The open configuration of buildings produces a sequence of transitory connecting spaces between the park and urban spaces.
The project expands the Academy of Fine Arts in Munich, built in 1876, and is also meant to be a conceptual renewal. Main elements are the glass facade, the gate to the Academy, the inner court, and the studio terraces.
Diagonal ramps and gangways connect the functional areas of the various parts of the building and thus the different departments. In this way, an energized complex is created, which corresponds ideally to the diversity of creative activity. The art school extension houses painting studios, sculpture studios, a media workshop, photography studios and a print workshop.
The studio for sculptors lies on the ground floor and spans across terraces to the park; those of the painters and the guests are in the upper studio floors and are connected to the roof terraces. Workshops are located in all parts of the building. The meeting room and the rector’s offices are connected to the administrative section by means of an open gangway.
By covering the central inner court with a roof, an additional space is created. The inner court opens up through a glass facade to the city in the south and to the park in the north. The café in the inner court is oriented towards the city over the south terrace.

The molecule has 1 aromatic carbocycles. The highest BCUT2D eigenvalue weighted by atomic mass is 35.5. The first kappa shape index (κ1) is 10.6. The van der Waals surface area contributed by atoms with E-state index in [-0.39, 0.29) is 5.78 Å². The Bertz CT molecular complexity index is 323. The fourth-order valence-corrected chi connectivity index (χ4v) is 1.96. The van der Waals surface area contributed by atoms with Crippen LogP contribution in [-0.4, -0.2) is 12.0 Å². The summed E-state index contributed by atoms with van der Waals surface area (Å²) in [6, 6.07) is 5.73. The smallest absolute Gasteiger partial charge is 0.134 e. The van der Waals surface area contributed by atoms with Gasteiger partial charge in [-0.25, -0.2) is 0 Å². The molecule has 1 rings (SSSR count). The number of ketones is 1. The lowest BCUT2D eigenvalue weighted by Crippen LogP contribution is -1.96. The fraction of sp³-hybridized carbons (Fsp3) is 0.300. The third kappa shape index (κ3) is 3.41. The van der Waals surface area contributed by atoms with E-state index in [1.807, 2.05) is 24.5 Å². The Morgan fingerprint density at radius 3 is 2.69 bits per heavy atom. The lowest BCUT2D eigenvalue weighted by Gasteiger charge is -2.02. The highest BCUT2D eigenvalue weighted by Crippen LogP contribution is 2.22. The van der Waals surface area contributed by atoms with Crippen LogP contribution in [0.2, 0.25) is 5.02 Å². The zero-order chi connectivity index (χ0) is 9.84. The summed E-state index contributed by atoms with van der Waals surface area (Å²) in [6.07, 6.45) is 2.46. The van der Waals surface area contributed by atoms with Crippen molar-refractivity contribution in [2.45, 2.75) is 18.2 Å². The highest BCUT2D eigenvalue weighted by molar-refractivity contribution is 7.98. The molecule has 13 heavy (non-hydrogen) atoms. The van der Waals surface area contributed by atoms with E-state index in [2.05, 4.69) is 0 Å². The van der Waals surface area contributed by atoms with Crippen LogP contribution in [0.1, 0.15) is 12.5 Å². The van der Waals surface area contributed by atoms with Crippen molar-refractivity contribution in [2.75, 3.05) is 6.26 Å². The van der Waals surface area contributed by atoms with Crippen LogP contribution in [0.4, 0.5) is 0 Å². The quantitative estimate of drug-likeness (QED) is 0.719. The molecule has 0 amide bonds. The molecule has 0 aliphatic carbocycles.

Coop Himmelb(l)au’s design concept is based on the idea of transforming the three different urban spatial systems which come together on the site.
Those are the axial system of Leopoldstraße/Akademiestraße containing its stately buildings, the structure of Schwabing, developed over time into small-scale, differentiated buildings, and the garden areas of Leopoldpark and Akademiegarten which hold historical trees under landmark conservation. The resulting open configuration of buildings locked together produces a sequence of transitory connecting spaces between the park and urban spaces: the glass facade acting as a media membrane, the gate to the Academy, the inner court, the studio terraces functioning as both the connecting link to the park and the gate to the park. This configuration then takes on differentiated relationships to the exterior spaces.